Monica Lamb-Yorski photo. Family nurse practitioner Patrice Gordon, seen here in 2015 at Alexis Creek, and her partner Dr. Rob Coatzee continue to try and maintain medical services to communities impacted by wildfires in the West Chilcotin.

Prescriptions coming from Lower Mainland to the Chilcotin

Williams Lake’s wildfire evacuation order forces West Chilcotin communities to get creative.

Prescription medications are an en route from a pharmacy in Tsawwassen to Anahim Lake Wednesday morning for patients stuck in the wildfire stricken communities in the West Chilcotin.

With the evacuation order coming down Saturday for Williams Lake it meant those communities no longer had access to pharmacies.

Tatla Lake family nurse practitioner Patrice Gordon told the Tribune the medications will be delivered by plane and then brought east from Anahim Lake by the RCMP to her for distribution.

“I have written the prescriptions, categorized them by community and cross-referenced them,” Gordon said from her home on Horn Lake where she lives with her partner and Chilcotin physician Dr. Rob Coatzee.

The Kleena Kleene wildfire – now 5,000 ha – is the one closest to them and as the days unfold, Gordon said they are realizing the situation is not going to be over in any “immediate” future.

“That’s why the prescription thing has become such an issue. A lot of things you can do without for a day or two and some things you can’t.”

Thinking long-term there are serious issues for people requiring regular medication, even some of the people out fighting fires are on prescriptions they need to keep up, she said.

“A lot of elders are adamantly staying in their communities and we respect those choices but they also need some medications.”

Gordon thought it would have taken four phone calls and it would be all set, but it was a collosal undertaking to organize the prescription plan.

The geography is also a challenge.

There are multiple little communities in the Chilcotin and to some there is no direct access from the clinic in Tatla Lake, particularly to Nemiah Valley.

“People are going in by road to Nemiah at the east end but from the west end we cannot send anyone reliably with medications because it is through an evacuated area.”

Hopefully the plan will all work, she added.

“It’s so great. The RCMP are so helpful, the Shoppers Drug Mart in Tsawsassen of all places is just bending over backwards to accommodate us, and Pacific Coastal is flying the prescriptions up.”

And if the RCMP aren’t able to bring the medications then someone in Anahim Lake in the health care field will deliver them, while Anahim Lake’s nurse will deliver to her community and to Nimpo Lake.

Once she has the medications she will deliver them to Tatla Lake, Chilanko Forks, Tsi Del Del, then she will try to co-ordinate with the homecare nurse from Tl’etinqox to meet her part way to pick up the medications for Tl’etinqox and Yunesit’in.

“It’s like a relay race,” she chuckled. “Everybody is standing by waiting for the baton.”

Thankfully nurse practitioners can write prescriptions, she added.

“We are also trying to support the first aid workers and on Tuesday morning I made a trip to the staging area for the Kleena Kleene fire to meet with Colton, the level three occupational first aid person, who is there with the emergency transport vehicle.”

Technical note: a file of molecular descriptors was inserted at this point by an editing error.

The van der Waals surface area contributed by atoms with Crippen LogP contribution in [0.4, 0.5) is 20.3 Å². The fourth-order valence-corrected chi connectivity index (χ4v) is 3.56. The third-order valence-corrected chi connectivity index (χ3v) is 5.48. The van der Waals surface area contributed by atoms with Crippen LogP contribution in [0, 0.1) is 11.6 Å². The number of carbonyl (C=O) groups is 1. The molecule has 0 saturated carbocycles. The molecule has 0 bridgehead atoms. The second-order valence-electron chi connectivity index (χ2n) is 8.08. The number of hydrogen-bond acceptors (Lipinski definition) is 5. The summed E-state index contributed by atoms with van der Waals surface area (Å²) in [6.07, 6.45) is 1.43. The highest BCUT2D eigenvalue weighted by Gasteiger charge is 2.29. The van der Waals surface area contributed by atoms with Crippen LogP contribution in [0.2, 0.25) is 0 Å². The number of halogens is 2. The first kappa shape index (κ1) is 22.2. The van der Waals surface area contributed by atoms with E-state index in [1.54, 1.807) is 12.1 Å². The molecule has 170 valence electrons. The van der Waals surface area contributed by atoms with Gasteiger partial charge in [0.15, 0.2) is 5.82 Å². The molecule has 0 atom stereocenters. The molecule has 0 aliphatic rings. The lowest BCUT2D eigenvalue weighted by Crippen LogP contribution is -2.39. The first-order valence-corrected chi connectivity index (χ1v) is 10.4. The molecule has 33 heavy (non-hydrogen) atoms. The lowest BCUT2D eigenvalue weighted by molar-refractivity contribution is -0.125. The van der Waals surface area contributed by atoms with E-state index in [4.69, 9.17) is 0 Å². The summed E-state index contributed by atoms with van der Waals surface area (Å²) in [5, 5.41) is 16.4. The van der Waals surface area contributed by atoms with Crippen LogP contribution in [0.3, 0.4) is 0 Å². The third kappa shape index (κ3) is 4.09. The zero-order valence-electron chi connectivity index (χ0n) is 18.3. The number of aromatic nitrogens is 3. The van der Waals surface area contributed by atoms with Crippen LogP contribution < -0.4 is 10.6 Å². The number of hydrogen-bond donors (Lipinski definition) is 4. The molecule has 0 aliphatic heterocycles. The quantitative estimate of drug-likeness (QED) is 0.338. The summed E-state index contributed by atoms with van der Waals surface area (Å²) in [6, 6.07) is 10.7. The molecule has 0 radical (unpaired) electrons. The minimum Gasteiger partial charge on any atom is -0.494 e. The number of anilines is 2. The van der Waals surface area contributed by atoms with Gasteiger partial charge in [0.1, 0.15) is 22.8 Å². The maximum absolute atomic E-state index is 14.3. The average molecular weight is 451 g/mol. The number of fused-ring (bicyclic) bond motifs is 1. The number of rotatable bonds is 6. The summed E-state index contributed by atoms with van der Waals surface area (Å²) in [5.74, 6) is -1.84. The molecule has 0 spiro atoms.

Gordon brought him some masks because it is so smoky, replenished his oxygen and made sure he was OK.

“We always go over the communication details because if the phones go down then we use the radio and if the radio isn’t working there are people to call that can come and contact Rob and I we tell them.”

It’s about having a contingency on your contingency plan because communication is the biggest challenge, she added.

“We are pretty well supplied and I have stock order for medications such ventolin puffers which we are going through like nobody’s business because anyone even with the mildest asthma is aggravated by all the smoke.”

Through it all, Gordon said there have been no big emergencies, but there have been some situations that force everyone to redefine what an urgency is.

One man called and told Gordon he was supposed to have staples removed from an operative procedure seven days earlier, and while it wasn’t an emergency and he did not want to “waste” their time he wondered what he should do because he didn’t know how to take them out.

“He said if they were sutures he could cut them out, so I told him I would meet him at the clinic where I had the proper appliance.”

Funny enough when she packed the staple remover initially she wondered if she would even need it.

“There have been moments that make your blood pressure go up. We’ve been without power for some of the time, as well as no phones. The internet goes in and out and that’s hard because that’s how I have arranged the prescriptions.”

Fortunately they have a good radio system and everyone in the area has settled into using it.

“After this is all over we are going to brainstorm about ways to make our communication system a little bit more streamlined, even though it’s actually worked pretty well.”

Gordon is originally from Nakusp, B.C. She has also gone with Canadian Red Cross to various disasters, in cluding to Sierra Leone during the Ebola crisis and Nepal during the earthquake.

In a previous interview last week she told the Tribune the wildfire experience has been much like going with the Red Cross.

But this time it’s impacting the communities where she lives and works.

 

Patrice Gordon photo. A message board in Tatla Lake shares an appreciative message as the community is impacted by the nearby Kleena Kleene fire.

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